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c. (Cont’d)

no tendency to spin. Under these conditions, the nose drops slightly and as the speed increases, the wing will come up.

d. On airplanes equipped with rocket installation the stall characteristics are the same.


a. Spin Characteristics

The spin is fast, but recovery is prompt and easy if the proper technique is used.

b. Recovery

The airplane can be brought out of the spin any time by kicking full rudder against the spin for a minimum of half a turn then easing forward the control column. The procedure is as follows:

1. Close throttles.

2. If flaps are down pull them up.

3. KICK FULL RUDDER AGAINST THE SPIN AS BRISKLY AS POSSIBLE, WAIT AT LEAST HALF A TURN BEFORE ATTEMPTING TO PUSH THE WHEEL FORWARD. Recovery is slower by one turn with flaps down. If the flaps are down or on their way up the rudder should be held against the spin for at least one full turn before pushing the column forward.

4. After half a turn, with rudder full over the control wheel may be eased forward as the rotation stops. Recovery can be accomplished in one-and-a-half turns under any condition except with flaps down when two turns will be required. The airplane will come out of the spin in a vertical dive and recovery from the dive should be made slowly in order to avoid a highspeed stall which may cause a spin in the opposite direction. Any attempt to push the wheel forward before kicking full opposite rudder will immediately increase the speed rotation and the acceleration to which the pilot is subjected. If this is encountered pull the wheel full back and hold full rudder against the spin for a minimum of half a turn. Then push the control column forward.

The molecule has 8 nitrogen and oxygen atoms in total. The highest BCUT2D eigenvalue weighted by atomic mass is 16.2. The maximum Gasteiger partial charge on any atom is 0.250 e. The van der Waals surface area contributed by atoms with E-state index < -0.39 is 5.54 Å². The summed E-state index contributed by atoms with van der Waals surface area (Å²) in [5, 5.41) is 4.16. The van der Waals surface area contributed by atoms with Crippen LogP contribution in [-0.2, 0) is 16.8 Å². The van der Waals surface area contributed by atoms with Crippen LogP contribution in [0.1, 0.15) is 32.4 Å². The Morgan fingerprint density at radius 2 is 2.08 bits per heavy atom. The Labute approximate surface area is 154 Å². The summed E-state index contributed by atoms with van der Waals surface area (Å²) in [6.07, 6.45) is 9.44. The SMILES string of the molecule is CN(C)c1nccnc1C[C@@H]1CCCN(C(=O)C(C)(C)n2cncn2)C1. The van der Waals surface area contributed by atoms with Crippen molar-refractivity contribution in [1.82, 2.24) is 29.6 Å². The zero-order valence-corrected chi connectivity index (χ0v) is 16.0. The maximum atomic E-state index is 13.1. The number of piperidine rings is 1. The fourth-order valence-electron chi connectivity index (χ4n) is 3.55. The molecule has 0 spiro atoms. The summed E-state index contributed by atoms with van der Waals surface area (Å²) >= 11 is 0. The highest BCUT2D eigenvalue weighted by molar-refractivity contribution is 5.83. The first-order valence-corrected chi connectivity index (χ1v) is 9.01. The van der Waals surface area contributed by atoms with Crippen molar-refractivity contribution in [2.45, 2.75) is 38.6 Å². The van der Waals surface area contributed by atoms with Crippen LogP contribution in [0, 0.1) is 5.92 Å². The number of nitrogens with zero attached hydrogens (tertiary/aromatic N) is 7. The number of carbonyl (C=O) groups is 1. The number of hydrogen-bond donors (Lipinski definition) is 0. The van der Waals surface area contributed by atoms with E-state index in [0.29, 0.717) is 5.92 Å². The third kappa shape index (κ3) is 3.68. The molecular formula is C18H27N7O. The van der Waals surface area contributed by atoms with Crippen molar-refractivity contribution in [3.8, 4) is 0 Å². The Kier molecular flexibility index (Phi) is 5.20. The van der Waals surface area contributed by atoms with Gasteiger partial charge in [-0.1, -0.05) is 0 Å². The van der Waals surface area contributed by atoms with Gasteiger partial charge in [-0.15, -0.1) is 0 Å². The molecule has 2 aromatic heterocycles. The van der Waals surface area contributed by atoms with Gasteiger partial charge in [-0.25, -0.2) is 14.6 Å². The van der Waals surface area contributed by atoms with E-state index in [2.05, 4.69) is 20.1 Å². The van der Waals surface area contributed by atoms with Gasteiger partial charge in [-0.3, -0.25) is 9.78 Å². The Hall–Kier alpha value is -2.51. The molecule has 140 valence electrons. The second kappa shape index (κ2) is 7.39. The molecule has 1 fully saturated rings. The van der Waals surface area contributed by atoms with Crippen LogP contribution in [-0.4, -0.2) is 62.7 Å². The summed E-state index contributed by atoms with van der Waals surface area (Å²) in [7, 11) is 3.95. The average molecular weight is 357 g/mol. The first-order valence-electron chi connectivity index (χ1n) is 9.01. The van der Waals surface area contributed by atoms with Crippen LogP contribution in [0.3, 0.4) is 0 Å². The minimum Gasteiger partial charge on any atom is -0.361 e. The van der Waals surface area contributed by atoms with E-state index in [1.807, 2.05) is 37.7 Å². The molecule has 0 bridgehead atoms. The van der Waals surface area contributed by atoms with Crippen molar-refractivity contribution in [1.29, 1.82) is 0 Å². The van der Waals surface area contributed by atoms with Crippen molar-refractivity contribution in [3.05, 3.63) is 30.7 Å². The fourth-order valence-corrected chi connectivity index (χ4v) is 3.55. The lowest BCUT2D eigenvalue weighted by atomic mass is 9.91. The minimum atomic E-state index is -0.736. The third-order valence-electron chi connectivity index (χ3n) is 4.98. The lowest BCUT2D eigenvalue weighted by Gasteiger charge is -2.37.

The airplane without these flaps becomes very nose heavy and starts to buffet above diagram dive speeds (Dia.2.). The dive recovery flaps which are installed under the wings between the booms and tile ailerons restore the lift to this portion of the wing and thus cause the uncontrollable nose heaviness to occur at a higher speed. The flaps also add some drag to the airplane which in conjunction with the higher allowable dive speed permits safer dives at a much steeper diving angle. The dive recovery flaps should be extended before starting the dive or immediately after the dive is started before a buffeting speed has been reached. If the airplane is buffeting before the dive recovery flaps are extended the buffeting will momentarily increase and then diminish. With these flaps extended, the nose heaviness is definitely reduced but the diving speed should never be allowed to exceed the placard by more than 15 or 20 mph. With the dive recovery flaps extended before entering the dive, angles of dive up to 45 degrees may be safely accomplished. Without dive recovery flaps extended the maximum angle for extending dives is 15 degrees. Diving characteristics are better with power off than power on.

This material is courtesy of Stan Wood WW2 P-38 Pilot in the Pacific.

More about Stan Wood and his P-38 experiances: Click Here